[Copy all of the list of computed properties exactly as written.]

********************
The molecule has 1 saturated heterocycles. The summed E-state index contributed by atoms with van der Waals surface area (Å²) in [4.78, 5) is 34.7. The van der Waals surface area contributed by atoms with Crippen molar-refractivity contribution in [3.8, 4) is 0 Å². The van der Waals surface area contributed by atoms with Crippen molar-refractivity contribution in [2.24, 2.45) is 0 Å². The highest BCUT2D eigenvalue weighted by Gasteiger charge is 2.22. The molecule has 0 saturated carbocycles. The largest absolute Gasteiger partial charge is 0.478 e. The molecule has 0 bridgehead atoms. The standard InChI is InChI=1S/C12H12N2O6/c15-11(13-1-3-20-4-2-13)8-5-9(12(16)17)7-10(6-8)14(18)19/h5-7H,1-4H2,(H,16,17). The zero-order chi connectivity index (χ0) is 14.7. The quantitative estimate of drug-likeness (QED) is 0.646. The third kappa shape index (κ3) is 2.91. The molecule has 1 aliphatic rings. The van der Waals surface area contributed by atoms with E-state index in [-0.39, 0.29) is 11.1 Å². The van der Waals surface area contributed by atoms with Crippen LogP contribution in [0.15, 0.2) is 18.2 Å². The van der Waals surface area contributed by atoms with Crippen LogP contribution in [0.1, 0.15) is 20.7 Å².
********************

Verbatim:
The molecule has 1 saturated heterocycles. The summed E-state index contributed by atoms with van der Waals surface area (Å²) in [4.78, 5) is 34.7. The van der Waals surface area contributed by atoms with Crippen molar-refractivity contribution in [3.8, 4) is 0 Å². The van der Waals surface area contributed by atoms with Crippen molar-refractivity contribution in [2.24, 2.45) is 0 Å². The highest BCUT2D eigenvalue weighted by Gasteiger charge is 2.22. The molecule has 0 saturated carbocycles. The largest absolute Gasteiger partial charge is 0.478 e. The molecule has 0 bridgehead atoms. The standard InChI is InChI=1S/C12H12N2O6/c15-11(13-1-3-20-4-2-13)8-5-9(12(16)17)7-10(6-8)14(18)19/h5-7H,1-4H2,(H,16,17). The zero-order chi connectivity index (χ0) is 14.7. The quantitative estimate of drug-likeness (QED) is 0.646. The third kappa shape index (κ3) is 2.91. The molecule has 1 aliphatic rings. The van der Waals surface area contributed by atoms with E-state index in [-0.39, 0.29) is 11.1 Å². The van der Waals surface area contributed by atoms with Crippen LogP contribution in [0.15, 0.2) is 18.2 Å². The van der Waals surface area contributed by atoms with Crippen LogP contribution in [0.1, 0.15) is 20.7 Å².